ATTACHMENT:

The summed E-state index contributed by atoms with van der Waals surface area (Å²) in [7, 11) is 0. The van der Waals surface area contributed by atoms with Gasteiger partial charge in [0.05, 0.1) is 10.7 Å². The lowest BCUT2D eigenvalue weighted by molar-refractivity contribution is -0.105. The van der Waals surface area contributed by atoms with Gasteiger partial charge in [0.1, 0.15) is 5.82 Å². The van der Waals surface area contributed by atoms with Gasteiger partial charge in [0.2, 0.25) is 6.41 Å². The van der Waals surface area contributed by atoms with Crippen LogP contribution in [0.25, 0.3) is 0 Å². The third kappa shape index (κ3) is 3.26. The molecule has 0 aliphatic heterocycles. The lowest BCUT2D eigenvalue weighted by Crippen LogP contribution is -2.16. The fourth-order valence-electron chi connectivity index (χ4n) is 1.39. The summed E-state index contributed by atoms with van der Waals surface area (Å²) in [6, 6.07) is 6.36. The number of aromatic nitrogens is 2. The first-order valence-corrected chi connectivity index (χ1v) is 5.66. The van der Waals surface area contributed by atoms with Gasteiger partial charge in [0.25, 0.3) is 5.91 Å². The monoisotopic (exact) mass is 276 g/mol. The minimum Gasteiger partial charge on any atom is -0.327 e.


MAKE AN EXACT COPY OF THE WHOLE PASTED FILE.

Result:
The summed E-state index contributed by atoms with van der Waals surface area (Å²) in [7, 11) is 0. The van der Waals surface area contributed by atoms with Gasteiger partial charge in [0.05, 0.1) is 10.7 Å². The lowest BCUT2D eigenvalue weighted by molar-refractivity contribution is -0.105. The van der Waals surface area contributed by atoms with Gasteiger partial charge in [0.1, 0.15) is 5.82 Å². The van der Waals surface area contributed by atoms with Gasteiger partial charge in [0.2, 0.25) is 6.41 Å². The van der Waals surface area contributed by atoms with Crippen LogP contribution in [0.25, 0.3) is 0 Å². The third kappa shape index (κ3) is 3.26. The molecule has 0 aliphatic heterocycles. The lowest BCUT2D eigenvalue weighted by Crippen LogP contribution is -2.16. The fourth-order valence-electron chi connectivity index (χ4n) is 1.39. The summed E-state index contributed by atoms with van der Waals surface area (Å²) in [6, 6.07) is 6.36. The number of aromatic nitrogens is 2. The first-order valence-corrected chi connectivity index (χ1v) is 5.66. The van der Waals surface area contributed by atoms with Gasteiger partial charge in [0.25, 0.3) is 5.91 Å². The monoisotopic (exact) mass is 276 g/mol. The minimum Gasteiger partial charge on any atom is -0.327 e.